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Saturday, October 10, 2015


Disney's Maleficent - Official Trailer 3

I really wanted to see this movie, but being a cheapskate, I was willing to wait until it showed up on DVD. Then I had to wait for a gap in our busy social schedule so I would have enough time to think and realize, hey, Maleficent is probably out on DVD so I can order it. So I did, it showed up, and we've got an opening so let's watch it.
      We haven't used our DVD player in a coon's age, the batteries in the remote control are dead, and why can we hear the music but we can't hear what the people are saying? Seems some of the speakers in our home theater system aren't speaking. Could it be that the amp is unplugged and turned off? Who would have done such a thing? No one in MY family would have done such a thing, must have been gremlins. Or North Koreans. Plug it in, turn it on, and we still can't hear them. Punch a bunch of buttons on our reinvigorated remote control and we have something that lets us choose between English 1, English 2, Spanish and French. English 1 produces nothing but background sound and music. Spanish does the same. English 2 gives us dialog, but also gives us a narrative of what's going on, which we don't really need, I mean it's a movie, for Pete's sake, we can see what's going on. But try as we might (and we even enlisted older son, who is au currant with electronical gizmos), we can't get dialog without narrative.
    Complicated story, treachery and loyalty abound, not to mention ego and hubris. Special effects are out of this world, and what have they done with Angelina's face? She really does look like someone from the fifth dimension.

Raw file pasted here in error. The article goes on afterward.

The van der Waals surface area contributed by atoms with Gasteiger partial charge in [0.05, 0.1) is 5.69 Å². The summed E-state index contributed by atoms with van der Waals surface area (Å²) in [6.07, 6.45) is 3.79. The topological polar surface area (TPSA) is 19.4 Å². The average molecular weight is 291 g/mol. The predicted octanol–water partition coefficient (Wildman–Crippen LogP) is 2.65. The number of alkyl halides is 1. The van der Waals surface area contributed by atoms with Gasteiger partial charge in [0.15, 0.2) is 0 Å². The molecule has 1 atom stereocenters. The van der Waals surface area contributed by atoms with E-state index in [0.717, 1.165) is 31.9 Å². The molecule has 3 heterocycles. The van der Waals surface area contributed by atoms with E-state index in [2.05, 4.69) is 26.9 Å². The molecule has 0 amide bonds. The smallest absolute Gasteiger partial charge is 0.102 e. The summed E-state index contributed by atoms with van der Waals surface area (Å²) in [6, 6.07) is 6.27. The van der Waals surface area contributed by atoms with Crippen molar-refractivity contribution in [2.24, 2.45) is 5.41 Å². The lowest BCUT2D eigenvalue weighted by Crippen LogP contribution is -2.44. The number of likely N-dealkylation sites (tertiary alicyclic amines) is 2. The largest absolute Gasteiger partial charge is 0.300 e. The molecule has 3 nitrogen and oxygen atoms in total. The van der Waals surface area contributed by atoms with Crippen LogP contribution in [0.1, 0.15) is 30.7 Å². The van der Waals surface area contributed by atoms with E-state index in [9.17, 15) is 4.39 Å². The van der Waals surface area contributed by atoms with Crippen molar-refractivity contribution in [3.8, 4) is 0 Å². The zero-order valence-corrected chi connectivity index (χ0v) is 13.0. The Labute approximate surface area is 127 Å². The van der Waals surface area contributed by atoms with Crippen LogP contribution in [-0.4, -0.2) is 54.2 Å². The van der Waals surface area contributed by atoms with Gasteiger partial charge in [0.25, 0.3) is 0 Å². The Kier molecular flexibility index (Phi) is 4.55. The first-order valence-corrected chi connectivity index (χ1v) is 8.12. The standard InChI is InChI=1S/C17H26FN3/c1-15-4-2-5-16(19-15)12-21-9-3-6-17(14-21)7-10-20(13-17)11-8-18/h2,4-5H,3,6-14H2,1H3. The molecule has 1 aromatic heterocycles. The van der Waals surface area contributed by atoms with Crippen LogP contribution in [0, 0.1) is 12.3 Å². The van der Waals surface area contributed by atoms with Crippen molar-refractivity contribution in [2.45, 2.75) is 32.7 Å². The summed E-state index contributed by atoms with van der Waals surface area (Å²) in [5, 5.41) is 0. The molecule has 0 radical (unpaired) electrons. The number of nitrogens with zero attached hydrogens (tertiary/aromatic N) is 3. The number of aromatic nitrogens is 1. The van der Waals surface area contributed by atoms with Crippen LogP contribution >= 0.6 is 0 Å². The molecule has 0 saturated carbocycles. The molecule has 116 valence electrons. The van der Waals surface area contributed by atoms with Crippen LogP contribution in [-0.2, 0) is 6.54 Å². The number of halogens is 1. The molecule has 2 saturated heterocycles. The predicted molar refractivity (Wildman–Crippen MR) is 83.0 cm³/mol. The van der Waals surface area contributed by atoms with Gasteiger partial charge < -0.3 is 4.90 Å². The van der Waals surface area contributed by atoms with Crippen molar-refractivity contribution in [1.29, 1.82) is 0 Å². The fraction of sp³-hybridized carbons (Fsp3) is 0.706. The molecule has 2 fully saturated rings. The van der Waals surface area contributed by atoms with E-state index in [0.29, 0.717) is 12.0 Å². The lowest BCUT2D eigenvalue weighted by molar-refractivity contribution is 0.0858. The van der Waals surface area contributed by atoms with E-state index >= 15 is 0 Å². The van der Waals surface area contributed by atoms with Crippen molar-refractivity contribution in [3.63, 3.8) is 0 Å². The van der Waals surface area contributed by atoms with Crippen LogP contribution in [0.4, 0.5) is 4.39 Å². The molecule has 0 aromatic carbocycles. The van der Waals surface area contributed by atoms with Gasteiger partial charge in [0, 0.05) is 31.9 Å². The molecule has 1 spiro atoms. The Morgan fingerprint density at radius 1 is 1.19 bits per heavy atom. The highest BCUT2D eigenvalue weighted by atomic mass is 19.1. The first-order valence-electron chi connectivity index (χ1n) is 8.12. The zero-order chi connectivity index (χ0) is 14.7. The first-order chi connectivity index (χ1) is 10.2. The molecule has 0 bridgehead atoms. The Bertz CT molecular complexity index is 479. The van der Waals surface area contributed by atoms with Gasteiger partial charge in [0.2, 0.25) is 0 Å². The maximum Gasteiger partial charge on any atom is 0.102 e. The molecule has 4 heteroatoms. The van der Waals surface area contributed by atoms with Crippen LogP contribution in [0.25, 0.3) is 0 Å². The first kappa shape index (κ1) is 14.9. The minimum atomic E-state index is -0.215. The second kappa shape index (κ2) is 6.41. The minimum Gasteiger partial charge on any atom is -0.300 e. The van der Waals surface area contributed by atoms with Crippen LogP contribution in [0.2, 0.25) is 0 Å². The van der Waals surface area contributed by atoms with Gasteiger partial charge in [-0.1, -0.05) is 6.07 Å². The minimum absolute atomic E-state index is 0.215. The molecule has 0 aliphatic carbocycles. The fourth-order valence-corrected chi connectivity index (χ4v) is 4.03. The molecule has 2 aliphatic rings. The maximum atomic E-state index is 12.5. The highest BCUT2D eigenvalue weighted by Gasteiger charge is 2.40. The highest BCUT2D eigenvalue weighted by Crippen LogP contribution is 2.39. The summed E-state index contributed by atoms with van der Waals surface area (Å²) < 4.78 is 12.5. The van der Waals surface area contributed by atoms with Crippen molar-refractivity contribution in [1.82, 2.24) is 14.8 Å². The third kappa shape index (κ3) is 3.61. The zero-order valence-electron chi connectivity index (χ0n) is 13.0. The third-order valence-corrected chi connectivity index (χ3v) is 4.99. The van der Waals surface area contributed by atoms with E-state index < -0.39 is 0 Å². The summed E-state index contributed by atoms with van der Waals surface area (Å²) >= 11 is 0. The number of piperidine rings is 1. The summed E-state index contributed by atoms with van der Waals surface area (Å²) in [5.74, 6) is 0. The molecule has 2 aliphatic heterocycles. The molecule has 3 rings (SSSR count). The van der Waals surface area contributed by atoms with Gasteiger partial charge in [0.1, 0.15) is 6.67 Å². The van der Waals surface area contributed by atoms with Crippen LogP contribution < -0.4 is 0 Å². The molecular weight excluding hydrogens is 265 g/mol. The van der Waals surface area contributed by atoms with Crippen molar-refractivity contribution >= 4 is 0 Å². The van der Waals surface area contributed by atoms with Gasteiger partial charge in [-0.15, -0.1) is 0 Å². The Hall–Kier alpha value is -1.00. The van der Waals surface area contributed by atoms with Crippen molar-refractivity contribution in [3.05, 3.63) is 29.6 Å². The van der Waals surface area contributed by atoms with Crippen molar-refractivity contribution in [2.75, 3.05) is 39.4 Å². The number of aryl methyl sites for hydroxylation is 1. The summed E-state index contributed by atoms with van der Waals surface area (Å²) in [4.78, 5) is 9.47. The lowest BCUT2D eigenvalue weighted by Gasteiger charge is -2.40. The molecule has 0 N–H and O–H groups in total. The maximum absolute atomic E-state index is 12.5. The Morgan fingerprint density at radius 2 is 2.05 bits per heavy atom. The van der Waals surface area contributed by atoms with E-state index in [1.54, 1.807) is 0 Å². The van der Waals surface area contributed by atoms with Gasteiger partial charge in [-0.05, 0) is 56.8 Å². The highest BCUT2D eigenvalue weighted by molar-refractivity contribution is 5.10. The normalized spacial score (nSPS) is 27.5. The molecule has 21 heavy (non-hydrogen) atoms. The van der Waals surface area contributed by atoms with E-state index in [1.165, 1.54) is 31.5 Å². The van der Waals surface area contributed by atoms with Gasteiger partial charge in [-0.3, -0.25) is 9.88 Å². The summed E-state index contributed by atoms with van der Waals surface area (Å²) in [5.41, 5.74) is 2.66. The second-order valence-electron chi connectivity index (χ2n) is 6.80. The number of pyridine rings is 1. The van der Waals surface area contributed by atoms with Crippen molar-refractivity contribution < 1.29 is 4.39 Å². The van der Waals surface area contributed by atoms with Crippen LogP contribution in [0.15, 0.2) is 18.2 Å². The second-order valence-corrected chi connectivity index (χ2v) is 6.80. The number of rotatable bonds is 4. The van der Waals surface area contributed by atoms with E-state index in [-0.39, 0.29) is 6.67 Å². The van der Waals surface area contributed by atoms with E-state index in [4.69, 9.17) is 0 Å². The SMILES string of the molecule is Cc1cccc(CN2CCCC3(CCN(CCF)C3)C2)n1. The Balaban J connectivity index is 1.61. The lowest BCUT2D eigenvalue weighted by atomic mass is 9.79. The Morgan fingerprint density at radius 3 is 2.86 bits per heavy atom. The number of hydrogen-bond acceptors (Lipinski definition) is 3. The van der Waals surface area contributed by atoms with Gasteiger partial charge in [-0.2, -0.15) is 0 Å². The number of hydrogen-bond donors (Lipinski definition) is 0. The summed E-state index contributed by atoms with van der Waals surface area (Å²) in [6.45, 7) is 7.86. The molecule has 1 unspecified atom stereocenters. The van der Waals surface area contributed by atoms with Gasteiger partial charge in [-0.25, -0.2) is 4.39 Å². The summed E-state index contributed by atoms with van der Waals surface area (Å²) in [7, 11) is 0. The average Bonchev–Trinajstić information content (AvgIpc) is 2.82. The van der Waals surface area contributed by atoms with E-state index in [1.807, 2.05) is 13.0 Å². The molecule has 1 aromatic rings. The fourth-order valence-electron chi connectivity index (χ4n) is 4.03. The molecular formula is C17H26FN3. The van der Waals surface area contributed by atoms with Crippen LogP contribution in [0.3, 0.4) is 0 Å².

Lana Del Rey's tune doesn't show up till the closing credits.
    I want to watch it again if I can figure out how to turn off the narrative. I'm afraid I might have to buy a new DVD player. Maybe my Zbox can do the job.

Update next afternoon: Found a fix for the audio problem. Did a little Googling. Seems there are two common audio standards. One is known as 2.0 and the other is known as 5.1. If you have an older system like mine, 5.1 doesn't work, you need to use 2.0. The language selection menu on the DVD offers four selections (as noted above). English 2 is the only one that uses 2.0, the others all use 5.1, which sort of explains why English 2 is the only one that would give us any dialog last night. Well, that's nice to know, but it doesn't really help. So I look at the DVD player menu, which is different than the menu that comes from the DVD. I poke around and finally find the HDMI audio switch that controls whether the audio is sent out to the TV or not. The TV is connected to the DVD player with an HDMI cable, which is capable of handling both audio and video. Since the DVD player is also a home theater sound system, there is no reason to send the audio to the TV, EXCEPT THAT TURNING IT ON FIXES THE PROBLEM.

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